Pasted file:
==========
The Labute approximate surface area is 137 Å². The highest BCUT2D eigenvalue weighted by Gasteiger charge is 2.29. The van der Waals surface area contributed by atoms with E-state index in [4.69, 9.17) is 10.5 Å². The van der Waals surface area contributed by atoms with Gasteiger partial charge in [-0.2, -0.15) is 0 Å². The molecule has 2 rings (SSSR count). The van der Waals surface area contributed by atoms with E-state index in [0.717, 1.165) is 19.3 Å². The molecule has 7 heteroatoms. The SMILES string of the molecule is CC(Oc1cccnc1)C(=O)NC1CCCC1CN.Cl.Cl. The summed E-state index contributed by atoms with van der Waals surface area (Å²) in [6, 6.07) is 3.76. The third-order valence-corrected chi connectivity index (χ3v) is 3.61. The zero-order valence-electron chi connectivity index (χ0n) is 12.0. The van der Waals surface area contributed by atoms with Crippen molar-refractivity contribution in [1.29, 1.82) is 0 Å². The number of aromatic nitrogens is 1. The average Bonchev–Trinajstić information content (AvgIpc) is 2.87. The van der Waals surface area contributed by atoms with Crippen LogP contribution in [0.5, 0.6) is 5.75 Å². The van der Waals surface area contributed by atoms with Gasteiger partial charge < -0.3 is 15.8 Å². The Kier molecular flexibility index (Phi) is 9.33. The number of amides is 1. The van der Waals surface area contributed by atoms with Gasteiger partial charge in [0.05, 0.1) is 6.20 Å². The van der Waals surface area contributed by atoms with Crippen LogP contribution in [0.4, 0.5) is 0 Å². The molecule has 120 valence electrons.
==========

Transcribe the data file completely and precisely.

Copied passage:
The Labute approximate surface area is 137 Å². The highest BCUT2D eigenvalue weighted by Gasteiger charge is 2.29. The van der Waals surface area contributed by atoms with E-state index in [4.69, 9.17) is 10.5 Å². The van der Waals surface area contributed by atoms with Gasteiger partial charge in [-0.2, -0.15) is 0 Å². The molecule has 2 rings (SSSR count). The van der Waals surface area contributed by atoms with E-state index in [0.717, 1.165) is 19.3 Å². The molecule has 7 heteroatoms. The SMILES string of the molecule is CC(Oc1cccnc1)C(=O)NC1CCCC1CN.Cl.Cl. The summed E-state index contributed by atoms with van der Waals surface area (Å²) in [6, 6.07) is 3.76. The third-order valence-corrected chi connectivity index (χ3v) is 3.61. The zero-order valence-electron chi connectivity index (χ0n) is 12.0. The van der Waals surface area contributed by atoms with Crippen molar-refractivity contribution in [1.29, 1.82) is 0 Å². The number of aromatic nitrogens is 1. The average Bonchev–Trinajstić information content (AvgIpc) is 2.87. The van der Waals surface area contributed by atoms with Crippen LogP contribution in [0.5, 0.6) is 5.75 Å². The van der Waals surface area contributed by atoms with Gasteiger partial charge < -0.3 is 15.8 Å². The Kier molecular flexibility index (Phi) is 9.33. The number of amides is 1. The van der Waals surface area contributed by atoms with Gasteiger partial charge in [0.05, 0.1) is 6.20 Å². The van der Waals surface area contributed by atoms with Crippen LogP contribution in [0.4, 0.5) is 0 Å². The molecule has 120 valence electrons.